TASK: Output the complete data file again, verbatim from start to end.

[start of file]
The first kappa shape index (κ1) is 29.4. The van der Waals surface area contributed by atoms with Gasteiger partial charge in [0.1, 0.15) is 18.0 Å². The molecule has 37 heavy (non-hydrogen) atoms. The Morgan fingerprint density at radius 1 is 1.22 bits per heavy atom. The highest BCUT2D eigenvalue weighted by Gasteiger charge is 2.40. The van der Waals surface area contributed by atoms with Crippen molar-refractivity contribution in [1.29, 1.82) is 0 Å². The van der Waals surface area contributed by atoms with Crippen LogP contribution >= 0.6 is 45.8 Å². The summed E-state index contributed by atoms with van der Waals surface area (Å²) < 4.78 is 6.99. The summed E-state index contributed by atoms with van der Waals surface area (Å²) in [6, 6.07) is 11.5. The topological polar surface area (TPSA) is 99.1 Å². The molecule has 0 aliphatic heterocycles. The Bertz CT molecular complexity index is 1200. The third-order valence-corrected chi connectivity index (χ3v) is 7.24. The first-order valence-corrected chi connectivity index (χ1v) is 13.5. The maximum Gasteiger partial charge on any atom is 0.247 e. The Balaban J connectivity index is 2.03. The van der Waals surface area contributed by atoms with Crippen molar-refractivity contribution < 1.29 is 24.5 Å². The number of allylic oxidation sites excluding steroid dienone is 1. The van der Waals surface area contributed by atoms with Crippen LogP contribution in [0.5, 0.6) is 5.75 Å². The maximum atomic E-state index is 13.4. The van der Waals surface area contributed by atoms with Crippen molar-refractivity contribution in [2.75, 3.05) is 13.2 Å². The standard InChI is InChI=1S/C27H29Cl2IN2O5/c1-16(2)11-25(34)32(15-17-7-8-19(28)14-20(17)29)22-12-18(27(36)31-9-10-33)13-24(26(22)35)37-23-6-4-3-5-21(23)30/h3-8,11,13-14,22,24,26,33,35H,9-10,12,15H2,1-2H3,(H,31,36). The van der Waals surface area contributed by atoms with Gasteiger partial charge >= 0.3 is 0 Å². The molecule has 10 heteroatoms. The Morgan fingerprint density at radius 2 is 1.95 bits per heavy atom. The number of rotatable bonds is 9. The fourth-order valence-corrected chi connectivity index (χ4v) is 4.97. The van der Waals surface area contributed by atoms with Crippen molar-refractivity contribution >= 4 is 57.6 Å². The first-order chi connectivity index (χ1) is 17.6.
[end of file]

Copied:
The first kappa shape index (κ1) is 29.4. The van der Waals surface area contributed by atoms with Gasteiger partial charge in [0.1, 0.15) is 18.0 Å². The molecule has 37 heavy (non-hydrogen) atoms. The Morgan fingerprint density at radius 1 is 1.22 bits per heavy atom. The highest BCUT2D eigenvalue weighted by Gasteiger charge is 2.40. The van der Waals surface area contributed by atoms with Crippen molar-refractivity contribution in [1.29, 1.82) is 0 Å². The van der Waals surface area contributed by atoms with Crippen LogP contribution >= 0.6 is 45.8 Å². The summed E-state index contributed by atoms with van der Waals surface area (Å²) < 4.78 is 6.99. The summed E-state index contributed by atoms with van der Waals surface area (Å²) in [6, 6.07) is 11.5. The topological polar surface area (TPSA) is 99.1 Å². The molecule has 0 aliphatic heterocycles. The Bertz CT molecular complexity index is 1200. The third-order valence-corrected chi connectivity index (χ3v) is 7.24. The first-order valence-corrected chi connectivity index (χ1v) is 13.5. The maximum Gasteiger partial charge on any atom is 0.247 e. The Balaban J connectivity index is 2.03. The van der Waals surface area contributed by atoms with Crippen molar-refractivity contribution < 1.29 is 24.5 Å². The number of allylic oxidation sites excluding steroid dienone is 1. The van der Waals surface area contributed by atoms with Crippen LogP contribution in [0.5, 0.6) is 5.75 Å². The maximum atomic E-state index is 13.4. The van der Waals surface area contributed by atoms with Crippen molar-refractivity contribution in [2.75, 3.05) is 13.2 Å². The standard InChI is InChI=1S/C27H29Cl2IN2O5/c1-16(2)11-25(34)32(15-17-7-8-19(28)14-20(17)29)22-12-18(27(36)31-9-10-33)13-24(26(22)35)37-23-6-4-3-5-21(23)30/h3-8,11,13-14,22,24,26,33,35H,9-10,12,15H2,1-2H3,(H,31,36). The van der Waals surface area contributed by atoms with Gasteiger partial charge >= 0.3 is 0 Å². The molecule has 10 heteroatoms. The Morgan fingerprint density at radius 2 is 1.95 bits per heavy atom. The number of rotatable bonds is 9. The fourth-order valence-corrected chi connectivity index (χ4v) is 4.97. The van der Waals surface area contributed by atoms with Crippen molar-refractivity contribution >= 4 is 57.6 Å². The first-order chi connectivity index (χ1) is 17.6.